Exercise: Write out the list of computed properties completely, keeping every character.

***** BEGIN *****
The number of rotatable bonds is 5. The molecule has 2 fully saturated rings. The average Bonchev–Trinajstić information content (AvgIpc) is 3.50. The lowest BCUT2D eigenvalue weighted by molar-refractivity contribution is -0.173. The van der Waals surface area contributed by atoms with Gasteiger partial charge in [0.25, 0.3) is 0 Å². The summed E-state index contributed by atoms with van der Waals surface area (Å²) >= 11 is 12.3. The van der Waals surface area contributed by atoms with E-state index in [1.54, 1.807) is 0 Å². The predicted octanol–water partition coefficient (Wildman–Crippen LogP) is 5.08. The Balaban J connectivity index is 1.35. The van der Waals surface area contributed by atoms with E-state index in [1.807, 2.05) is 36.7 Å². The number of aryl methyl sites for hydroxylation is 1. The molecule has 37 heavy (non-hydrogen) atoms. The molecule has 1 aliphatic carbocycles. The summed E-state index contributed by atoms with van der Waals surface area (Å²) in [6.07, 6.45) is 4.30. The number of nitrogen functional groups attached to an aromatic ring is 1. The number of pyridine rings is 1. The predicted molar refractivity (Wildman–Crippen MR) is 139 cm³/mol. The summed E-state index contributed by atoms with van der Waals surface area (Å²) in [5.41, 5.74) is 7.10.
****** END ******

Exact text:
The number of rotatable bonds is 5. The molecule has 2 fully saturated rings. The average Bonchev–Trinajstić information content (AvgIpc) is 3.50. The lowest BCUT2D eigenvalue weighted by molar-refractivity contribution is -0.173. The van der Waals surface area contributed by atoms with Gasteiger partial charge in [0.25, 0.3) is 0 Å². The summed E-state index contributed by atoms with van der Waals surface area (Å²) >= 11 is 12.3. The van der Waals surface area contributed by atoms with E-state index in [1.54, 1.807) is 0 Å². The predicted octanol–water partition coefficient (Wildman–Crippen LogP) is 5.08. The Balaban J connectivity index is 1.35. The van der Waals surface area contributed by atoms with E-state index in [1.807, 2.05) is 36.7 Å². The number of aryl methyl sites for hydroxylation is 1. The molecule has 37 heavy (non-hydrogen) atoms. The molecule has 1 aliphatic carbocycles. The summed E-state index contributed by atoms with van der Waals surface area (Å²) in [6.07, 6.45) is 4.30. The number of nitrogen functional groups attached to an aromatic ring is 1. The number of pyridine rings is 1. The predicted molar refractivity (Wildman–Crippen MR) is 139 cm³/mol. The summed E-state index contributed by atoms with van der Waals surface area (Å²) in [5.41, 5.74) is 7.10.